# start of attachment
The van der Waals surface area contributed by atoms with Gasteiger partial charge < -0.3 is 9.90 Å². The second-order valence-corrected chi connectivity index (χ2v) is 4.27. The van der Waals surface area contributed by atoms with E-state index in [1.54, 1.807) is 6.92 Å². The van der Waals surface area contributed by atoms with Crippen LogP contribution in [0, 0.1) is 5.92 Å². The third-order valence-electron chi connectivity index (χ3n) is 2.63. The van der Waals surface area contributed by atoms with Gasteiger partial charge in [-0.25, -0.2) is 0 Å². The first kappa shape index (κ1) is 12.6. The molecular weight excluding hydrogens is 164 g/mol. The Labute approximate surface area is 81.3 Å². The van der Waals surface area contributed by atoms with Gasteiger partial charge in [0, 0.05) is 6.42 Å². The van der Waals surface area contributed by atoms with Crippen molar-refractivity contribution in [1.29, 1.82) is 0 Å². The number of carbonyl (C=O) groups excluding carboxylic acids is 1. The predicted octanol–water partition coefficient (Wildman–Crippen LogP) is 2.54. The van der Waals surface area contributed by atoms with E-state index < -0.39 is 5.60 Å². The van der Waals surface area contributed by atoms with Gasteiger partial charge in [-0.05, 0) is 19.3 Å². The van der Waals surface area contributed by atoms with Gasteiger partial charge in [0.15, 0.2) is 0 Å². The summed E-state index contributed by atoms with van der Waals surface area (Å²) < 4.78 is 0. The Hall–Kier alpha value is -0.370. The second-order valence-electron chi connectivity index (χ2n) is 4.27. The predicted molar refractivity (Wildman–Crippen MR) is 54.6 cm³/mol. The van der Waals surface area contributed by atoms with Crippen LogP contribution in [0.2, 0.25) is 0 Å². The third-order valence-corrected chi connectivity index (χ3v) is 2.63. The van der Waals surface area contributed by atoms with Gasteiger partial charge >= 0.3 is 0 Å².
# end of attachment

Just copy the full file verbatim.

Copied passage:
The van der Waals surface area contributed by atoms with Gasteiger partial charge < -0.3 is 9.90 Å². The second-order valence-corrected chi connectivity index (χ2v) is 4.27. The van der Waals surface area contributed by atoms with E-state index in [1.54, 1.807) is 6.92 Å². The van der Waals surface area contributed by atoms with Crippen LogP contribution in [0, 0.1) is 5.92 Å². The third-order valence-electron chi connectivity index (χ3n) is 2.63. The van der Waals surface area contributed by atoms with Gasteiger partial charge in [-0.25, -0.2) is 0 Å². The first kappa shape index (κ1) is 12.6. The molecular weight excluding hydrogens is 164 g/mol. The Labute approximate surface area is 81.3 Å². The van der Waals surface area contributed by atoms with Gasteiger partial charge in [0, 0.05) is 6.42 Å². The van der Waals surface area contributed by atoms with Crippen molar-refractivity contribution in [1.29, 1.82) is 0 Å². The number of carbonyl (C=O) groups excluding carboxylic acids is 1. The predicted octanol–water partition coefficient (Wildman–Crippen LogP) is 2.54. The van der Waals surface area contributed by atoms with E-state index < -0.39 is 5.60 Å². The van der Waals surface area contributed by atoms with Gasteiger partial charge in [-0.05, 0) is 19.3 Å². The van der Waals surface area contributed by atoms with Gasteiger partial charge in [0.15, 0.2) is 0 Å². The summed E-state index contributed by atoms with van der Waals surface area (Å²) < 4.78 is 0. The Hall–Kier alpha value is -0.370. The second-order valence-electron chi connectivity index (χ2n) is 4.27. The predicted molar refractivity (Wildman–Crippen MR) is 54.6 cm³/mol. The van der Waals surface area contributed by atoms with Crippen LogP contribution in [0.2, 0.25) is 0 Å². The third-order valence-corrected chi connectivity index (χ3v) is 2.63. The van der Waals surface area contributed by atoms with Gasteiger partial charge >= 0.3 is 0 Å².